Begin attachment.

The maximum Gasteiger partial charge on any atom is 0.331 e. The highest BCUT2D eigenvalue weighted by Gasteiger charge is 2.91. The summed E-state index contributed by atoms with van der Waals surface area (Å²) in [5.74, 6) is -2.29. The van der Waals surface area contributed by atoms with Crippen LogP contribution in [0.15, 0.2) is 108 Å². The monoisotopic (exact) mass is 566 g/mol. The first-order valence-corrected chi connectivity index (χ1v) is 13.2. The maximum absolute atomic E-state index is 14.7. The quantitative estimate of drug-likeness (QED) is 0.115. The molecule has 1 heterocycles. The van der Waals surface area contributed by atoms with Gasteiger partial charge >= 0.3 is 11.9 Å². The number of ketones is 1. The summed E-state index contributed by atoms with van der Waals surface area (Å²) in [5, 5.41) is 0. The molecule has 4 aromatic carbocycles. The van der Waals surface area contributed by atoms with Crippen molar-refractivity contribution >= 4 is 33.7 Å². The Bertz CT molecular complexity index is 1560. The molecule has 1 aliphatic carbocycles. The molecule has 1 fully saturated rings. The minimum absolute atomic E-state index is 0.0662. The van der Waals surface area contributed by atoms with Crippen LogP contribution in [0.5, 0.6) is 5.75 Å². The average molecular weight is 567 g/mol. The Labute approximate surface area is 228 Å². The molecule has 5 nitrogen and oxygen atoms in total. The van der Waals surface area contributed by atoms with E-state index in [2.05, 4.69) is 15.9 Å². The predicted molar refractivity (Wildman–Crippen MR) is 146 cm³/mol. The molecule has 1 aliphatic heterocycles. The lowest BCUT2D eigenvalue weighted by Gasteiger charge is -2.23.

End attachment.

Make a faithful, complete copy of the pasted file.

The maximum Gasteiger partial charge on any atom is 0.331 e. The highest BCUT2D eigenvalue weighted by Gasteiger charge is 2.91. The summed E-state index contributed by atoms with van der Waals surface area (Å²) in [5.74, 6) is -2.29. The van der Waals surface area contributed by atoms with Crippen LogP contribution in [0.15, 0.2) is 108 Å². The monoisotopic (exact) mass is 566 g/mol. The first-order valence-corrected chi connectivity index (χ1v) is 13.2. The maximum absolute atomic E-state index is 14.7. The quantitative estimate of drug-likeness (QED) is 0.115. The molecule has 1 heterocycles. The van der Waals surface area contributed by atoms with Gasteiger partial charge >= 0.3 is 11.9 Å². The number of ketones is 1. The summed E-state index contributed by atoms with van der Waals surface area (Å²) in [5, 5.41) is 0. The molecule has 4 aromatic carbocycles. The van der Waals surface area contributed by atoms with Crippen molar-refractivity contribution >= 4 is 33.7 Å². The Bertz CT molecular complexity index is 1560. The molecule has 1 aliphatic carbocycles. The molecule has 1 fully saturated rings. The minimum absolute atomic E-state index is 0.0662. The van der Waals surface area contributed by atoms with Crippen LogP contribution in [0.5, 0.6) is 5.75 Å². The average molecular weight is 567 g/mol. The Labute approximate surface area is 228 Å². The molecule has 5 nitrogen and oxygen atoms in total. The van der Waals surface area contributed by atoms with E-state index in [2.05, 4.69) is 15.9 Å². The predicted molar refractivity (Wildman–Crippen MR) is 146 cm³/mol. The molecule has 1 aliphatic heterocycles. The lowest BCUT2D eigenvalue weighted by Gasteiger charge is -2.23.